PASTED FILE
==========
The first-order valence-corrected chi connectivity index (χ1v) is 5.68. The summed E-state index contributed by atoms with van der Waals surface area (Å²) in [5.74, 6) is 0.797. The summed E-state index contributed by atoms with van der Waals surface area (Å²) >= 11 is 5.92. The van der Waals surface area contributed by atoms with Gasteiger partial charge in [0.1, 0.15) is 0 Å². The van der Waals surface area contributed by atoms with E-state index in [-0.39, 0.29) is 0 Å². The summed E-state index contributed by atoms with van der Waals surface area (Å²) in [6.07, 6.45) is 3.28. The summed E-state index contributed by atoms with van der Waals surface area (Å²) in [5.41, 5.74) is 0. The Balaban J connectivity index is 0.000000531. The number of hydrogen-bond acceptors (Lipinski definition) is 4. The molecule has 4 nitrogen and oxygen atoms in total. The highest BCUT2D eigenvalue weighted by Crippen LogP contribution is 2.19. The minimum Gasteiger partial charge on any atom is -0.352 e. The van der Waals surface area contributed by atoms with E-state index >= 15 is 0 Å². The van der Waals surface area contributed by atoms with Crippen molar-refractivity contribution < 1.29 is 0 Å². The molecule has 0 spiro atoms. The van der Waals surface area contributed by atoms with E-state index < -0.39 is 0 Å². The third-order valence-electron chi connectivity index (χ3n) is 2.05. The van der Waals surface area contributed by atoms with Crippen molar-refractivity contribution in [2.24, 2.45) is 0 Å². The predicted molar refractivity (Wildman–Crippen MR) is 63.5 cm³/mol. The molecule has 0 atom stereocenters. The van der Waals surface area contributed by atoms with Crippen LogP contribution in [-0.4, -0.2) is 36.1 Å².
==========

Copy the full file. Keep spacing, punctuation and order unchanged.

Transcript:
The first-order valence-corrected chi connectivity index (χ1v) is 5.68. The summed E-state index contributed by atoms with van der Waals surface area (Å²) in [5.74, 6) is 0.797. The summed E-state index contributed by atoms with van der Waals surface area (Å²) >= 11 is 5.92. The van der Waals surface area contributed by atoms with Gasteiger partial charge in [0.1, 0.15) is 0 Å². The van der Waals surface area contributed by atoms with E-state index in [-0.39, 0.29) is 0 Å². The summed E-state index contributed by atoms with van der Waals surface area (Å²) in [6.07, 6.45) is 3.28. The summed E-state index contributed by atoms with van der Waals surface area (Å²) in [5.41, 5.74) is 0. The Balaban J connectivity index is 0.000000531. The number of hydrogen-bond acceptors (Lipinski definition) is 4. The molecule has 4 nitrogen and oxygen atoms in total. The highest BCUT2D eigenvalue weighted by Crippen LogP contribution is 2.19. The minimum Gasteiger partial charge on any atom is -0.352 e. The van der Waals surface area contributed by atoms with E-state index >= 15 is 0 Å². The van der Waals surface area contributed by atoms with Crippen molar-refractivity contribution < 1.29 is 0 Å². The molecule has 0 spiro atoms. The van der Waals surface area contributed by atoms with E-state index < -0.39 is 0 Å². The third-order valence-electron chi connectivity index (χ3n) is 2.05. The van der Waals surface area contributed by atoms with Crippen molar-refractivity contribution in [2.24, 2.45) is 0 Å². The predicted molar refractivity (Wildman–Crippen MR) is 63.5 cm³/mol. The molecule has 0 atom stereocenters. The van der Waals surface area contributed by atoms with Crippen LogP contribution in [-0.4, -0.2) is 36.1 Å².